Privacy is more and more a thing of the past:
In one experiment, Acquisti’s team identified individuals on a popular online dating site where members protect their privacy through pseudonyms. In a second experiment, they identified students walking on campus — based on their profile photos on Facebook. In a third experiment, the research team predicted personal interests and, in some cases, even the Social Security numbers of the students, beginning with only a photo of their faces.
Carnegie Mellon researchers also built a smartphone application to demonstrate the ability of making the same sensitive inferences in real-time. In an example of “augmented reality,” the application uses offline and online data to overlay personal and private information over the target’s face on the device’s screen.
“The seamless merging of online and offline data that face recognition and social media make possible raises the issue of what privacy will mean in an augmented reality world,” Acquisti said.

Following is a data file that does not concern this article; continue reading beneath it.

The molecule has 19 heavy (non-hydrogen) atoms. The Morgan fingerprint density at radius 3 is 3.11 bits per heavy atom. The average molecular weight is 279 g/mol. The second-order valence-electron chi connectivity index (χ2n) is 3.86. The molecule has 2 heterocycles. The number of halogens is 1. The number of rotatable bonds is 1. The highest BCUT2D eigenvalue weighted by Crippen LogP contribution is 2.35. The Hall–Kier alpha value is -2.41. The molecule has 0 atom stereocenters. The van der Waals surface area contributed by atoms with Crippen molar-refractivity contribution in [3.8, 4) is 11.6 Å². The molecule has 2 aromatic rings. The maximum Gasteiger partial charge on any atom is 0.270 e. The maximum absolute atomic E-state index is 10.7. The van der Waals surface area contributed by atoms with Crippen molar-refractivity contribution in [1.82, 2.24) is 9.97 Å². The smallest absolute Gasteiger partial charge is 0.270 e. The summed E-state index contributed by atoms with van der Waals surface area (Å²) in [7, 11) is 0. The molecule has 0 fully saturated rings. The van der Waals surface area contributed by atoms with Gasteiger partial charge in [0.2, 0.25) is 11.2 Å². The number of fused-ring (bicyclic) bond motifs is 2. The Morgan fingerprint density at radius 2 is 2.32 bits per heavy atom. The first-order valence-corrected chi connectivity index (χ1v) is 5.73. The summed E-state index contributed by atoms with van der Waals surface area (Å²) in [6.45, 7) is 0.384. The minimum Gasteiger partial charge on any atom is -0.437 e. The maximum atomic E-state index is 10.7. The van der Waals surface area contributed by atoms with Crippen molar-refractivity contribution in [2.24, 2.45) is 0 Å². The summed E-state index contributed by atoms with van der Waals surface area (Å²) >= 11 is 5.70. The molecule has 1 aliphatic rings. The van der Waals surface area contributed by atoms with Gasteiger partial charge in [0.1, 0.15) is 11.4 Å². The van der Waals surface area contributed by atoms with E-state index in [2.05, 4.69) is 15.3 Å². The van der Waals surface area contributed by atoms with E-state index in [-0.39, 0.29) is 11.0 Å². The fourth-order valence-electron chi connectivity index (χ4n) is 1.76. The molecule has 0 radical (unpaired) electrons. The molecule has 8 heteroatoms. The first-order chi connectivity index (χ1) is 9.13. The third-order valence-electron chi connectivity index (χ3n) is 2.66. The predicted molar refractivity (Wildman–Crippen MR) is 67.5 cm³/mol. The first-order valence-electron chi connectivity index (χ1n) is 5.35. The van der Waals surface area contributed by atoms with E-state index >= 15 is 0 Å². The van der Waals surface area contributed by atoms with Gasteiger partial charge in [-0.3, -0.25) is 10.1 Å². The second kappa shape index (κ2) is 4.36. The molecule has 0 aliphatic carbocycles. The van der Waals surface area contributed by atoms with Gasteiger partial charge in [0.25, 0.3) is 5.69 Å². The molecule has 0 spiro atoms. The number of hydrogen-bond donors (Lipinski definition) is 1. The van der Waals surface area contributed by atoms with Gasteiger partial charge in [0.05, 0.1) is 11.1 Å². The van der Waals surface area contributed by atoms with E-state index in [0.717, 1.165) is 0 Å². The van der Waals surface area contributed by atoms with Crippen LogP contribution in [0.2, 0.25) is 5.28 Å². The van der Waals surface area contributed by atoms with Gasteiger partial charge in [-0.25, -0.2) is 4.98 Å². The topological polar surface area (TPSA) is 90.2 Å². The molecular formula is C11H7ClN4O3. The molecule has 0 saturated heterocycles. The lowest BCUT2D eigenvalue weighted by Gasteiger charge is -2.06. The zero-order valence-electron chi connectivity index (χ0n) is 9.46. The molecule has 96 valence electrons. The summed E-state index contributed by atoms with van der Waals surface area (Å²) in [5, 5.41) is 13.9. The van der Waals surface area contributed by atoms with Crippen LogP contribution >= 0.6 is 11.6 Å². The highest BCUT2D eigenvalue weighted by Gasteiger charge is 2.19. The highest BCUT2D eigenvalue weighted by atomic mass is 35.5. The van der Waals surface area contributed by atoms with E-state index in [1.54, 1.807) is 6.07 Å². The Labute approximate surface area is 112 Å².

Cloud computing will continue to improve performance times at cheaper prices, and online people-tagging and face recognition software will continue to provide more means of identification.
“Ultimately, all this access is going to force us to reconsider our notions of privacy,” Acquisti said. “It may also affect how we interact with each other. Through natural evolution, human beings have evolved mechanisms to assign and manage trust in face-to-face interactions. Will we rely on our instincts or on our devices, when mobile phones can predict personal and sensitive information about a person?”
This technology has profound implications for both good and evil. Surveillance cameras can scan our sidewalks for wanted criminals as well as political dissidents. And the app for your cell phone can do a background check on your daughter’s date or identify a TSA agent in line at the grocery store.
I worry about this but don’t have any good answers. It seems that about the best you can hope for is that you have a twin* such that you can raise reasonable doubt in those situations where it really matters.